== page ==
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福島の蝶に見られる重度の異常/ヤマトシジミ
 2011年福島の事故後に収集された蝶で、足、触覚と羽根の形状の変異の増加を発見した。室内の実験でも放射性物質と突然変異の関連が示された。
 虫は放射線に非常に強いと信じられてきたが、予想外の結果が出たと琉球大学の大滝譲二教授は言う。
 汚染物質を摂取したことで高い突然変異が出ただけでなく、次世代に変異が受け継がれたことが結論された。
 チェルノブイリと福島の動物や植物に対する放射線の影響を研究しているサウスカロライナ大の生物学者 ティモシー・ムソー教授 は、この研究は福島に住む人や生物にとって非常に重要で驚くべき意味を持っていると説明している。
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低線量被曝の動物への影響
http://kurie.at.webry.info/201202/article_2.html

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13 August 2012 Last updated at 15:17 GMT
'Severe abnormalities' found in Fukushima butterflies
By Nick Crumpton
BBC News
http://www.bbc.co.uk/news/science-environment-19245818

画像Exposure to radioactive material released into the environment has caused mutations in butterflies found in Japan, a study suggests.

Scientists found an increase in leg, antennae and wing shape mutations among butterflies collected following the 2011 Fukushima accident.

The link between the mutations and the radioactive material was shown by laboratory experiments, they report.

The work has been published in the journal Scientific Reports.

Two months after the Fukushima Daiichi nuclear power plant accident in March 2011, a team of Japanese researchers collected 144 adult pale grass blue (Zizeeria maha) butterflies from 10 locations in Japan, including the Fukushima area.

When the accident occurred, the adult butterflies would have been overwintering as larvae.

Unexpected results

By comparing mutations found on the butterflies collected from the different sites, the team found that areas with greater amounts of radiation in the environment were home to butterflies with much smaller wings and irregularly developed eyes.

"It has been believed that insects are very resistant to radiation," said lead researcher Joji Otaki from the University of the Ryukyus, Okinawa.

"In that sense, our results were unexpected," he told BBC News.


The Japanese researchers have been studying the species for more than a decade
Prof Otaki's team then bred these butterflies within labs 1,750km (1,090 miles) away from the accident, where artificial radiation could hardly be detected.

It was by breeding these butterflies that they began noticing a suite of abnormalities that hadn't been seen in the previous generation - that collected from Fukushima - such as malformed antennae, which the insects use to explore their environment and seek out mates.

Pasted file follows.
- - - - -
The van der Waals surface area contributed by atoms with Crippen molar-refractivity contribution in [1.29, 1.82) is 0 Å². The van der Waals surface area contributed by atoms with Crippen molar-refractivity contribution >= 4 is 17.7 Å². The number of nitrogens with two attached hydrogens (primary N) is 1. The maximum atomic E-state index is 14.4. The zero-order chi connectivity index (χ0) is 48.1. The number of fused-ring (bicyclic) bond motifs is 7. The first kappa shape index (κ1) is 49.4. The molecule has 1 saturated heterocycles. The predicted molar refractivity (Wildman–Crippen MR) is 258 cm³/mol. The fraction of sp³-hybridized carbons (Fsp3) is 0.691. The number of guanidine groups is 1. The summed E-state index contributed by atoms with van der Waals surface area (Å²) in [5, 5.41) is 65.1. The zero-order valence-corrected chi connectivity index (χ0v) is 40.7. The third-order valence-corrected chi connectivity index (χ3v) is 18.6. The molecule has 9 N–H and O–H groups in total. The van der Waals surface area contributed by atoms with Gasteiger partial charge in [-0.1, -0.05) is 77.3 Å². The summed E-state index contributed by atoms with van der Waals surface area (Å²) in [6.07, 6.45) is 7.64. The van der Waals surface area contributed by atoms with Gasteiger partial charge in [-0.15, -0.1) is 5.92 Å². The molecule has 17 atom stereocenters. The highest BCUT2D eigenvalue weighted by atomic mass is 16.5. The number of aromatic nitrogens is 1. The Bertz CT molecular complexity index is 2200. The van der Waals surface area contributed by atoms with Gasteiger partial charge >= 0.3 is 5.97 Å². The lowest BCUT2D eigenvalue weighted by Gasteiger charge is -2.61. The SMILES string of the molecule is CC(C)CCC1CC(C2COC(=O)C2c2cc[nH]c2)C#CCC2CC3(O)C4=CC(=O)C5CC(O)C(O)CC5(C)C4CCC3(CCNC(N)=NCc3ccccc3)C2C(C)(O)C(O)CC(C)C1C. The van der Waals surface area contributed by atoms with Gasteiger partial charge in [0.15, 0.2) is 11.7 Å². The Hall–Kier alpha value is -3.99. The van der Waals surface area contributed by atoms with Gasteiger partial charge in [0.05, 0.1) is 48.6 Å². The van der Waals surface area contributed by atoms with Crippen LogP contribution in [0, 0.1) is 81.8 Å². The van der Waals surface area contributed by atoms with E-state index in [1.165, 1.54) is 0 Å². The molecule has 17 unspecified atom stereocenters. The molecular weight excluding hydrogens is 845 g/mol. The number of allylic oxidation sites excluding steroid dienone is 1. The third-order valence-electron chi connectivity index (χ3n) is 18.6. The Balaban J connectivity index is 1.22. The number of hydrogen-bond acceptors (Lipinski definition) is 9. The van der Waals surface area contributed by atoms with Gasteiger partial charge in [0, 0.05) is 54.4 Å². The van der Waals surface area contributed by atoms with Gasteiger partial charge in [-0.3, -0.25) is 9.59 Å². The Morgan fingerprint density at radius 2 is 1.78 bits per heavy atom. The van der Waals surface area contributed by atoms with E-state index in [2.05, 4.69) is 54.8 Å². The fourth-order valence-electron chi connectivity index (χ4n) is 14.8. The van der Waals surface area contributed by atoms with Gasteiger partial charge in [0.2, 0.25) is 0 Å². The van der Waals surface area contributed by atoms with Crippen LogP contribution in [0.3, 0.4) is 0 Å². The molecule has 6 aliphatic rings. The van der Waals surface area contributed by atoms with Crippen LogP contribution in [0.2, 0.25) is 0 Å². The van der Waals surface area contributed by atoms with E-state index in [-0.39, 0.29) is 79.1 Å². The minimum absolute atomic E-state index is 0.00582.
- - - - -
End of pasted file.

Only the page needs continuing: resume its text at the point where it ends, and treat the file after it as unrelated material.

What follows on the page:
Six months later, they again collected adults from the 10 sites and found that butterflies from the Fukushima area showed a mutation rate more than double that of those found sooner after the accident.

The team concluded that this higher rate of mutation came from eating contaminated food, but also from mutations of the parents' genetic material that was passed on to the next generation, even though these mutations were not evident in the previous generations' adult butterflies.

The team of researchers have been studying that particular species butterfly for more than 10 years.

They were considering using the species as an "environmental indicator" before the Fukushima accident, as previous work had shown it is very sensitive to environmental changes.

"We had reported the real-time field evolution of colour patterns of this butterfly in response to global warming before, and [because] this butterfly is found in artificial environments - such as gardens and public parks - this butterfly can monitor human environments," Prof Otaki said.

The variations in colouration of the butterfly were previously reported by Prof Otaki and his colleagues in the open access journal BMC Evolutionary Biology, as he told BBC News.

"Colour-pattern changes of this butterfly in Aomori, Japan was [previously] observed only in the recent northern range margins during a limited period of time. Most importantly, the range-margin population did not show any 'abnormality' per se," he clarified.

The findings from their new research show that the radionuclides released from the accident had led to novel, severely abnormal development, and that the mutations to the butterflies' genetic material was still affecting the insects, even after the residual radiation in the environment had decayed away.

"This study is important and overwhelming in its implications for both the human and biological communities living in Fukushima," explained University of South Carolina biologist Tim Mousseau, who studies the impacts of radiation on animals and plants in Chernobyl and Fukushima, but was not involved in this research.

"These observations of mutations and morphological abnormalities can only be explained as having resulted from exposure to radioactive contaminants," Dr Mousseau told BBC News.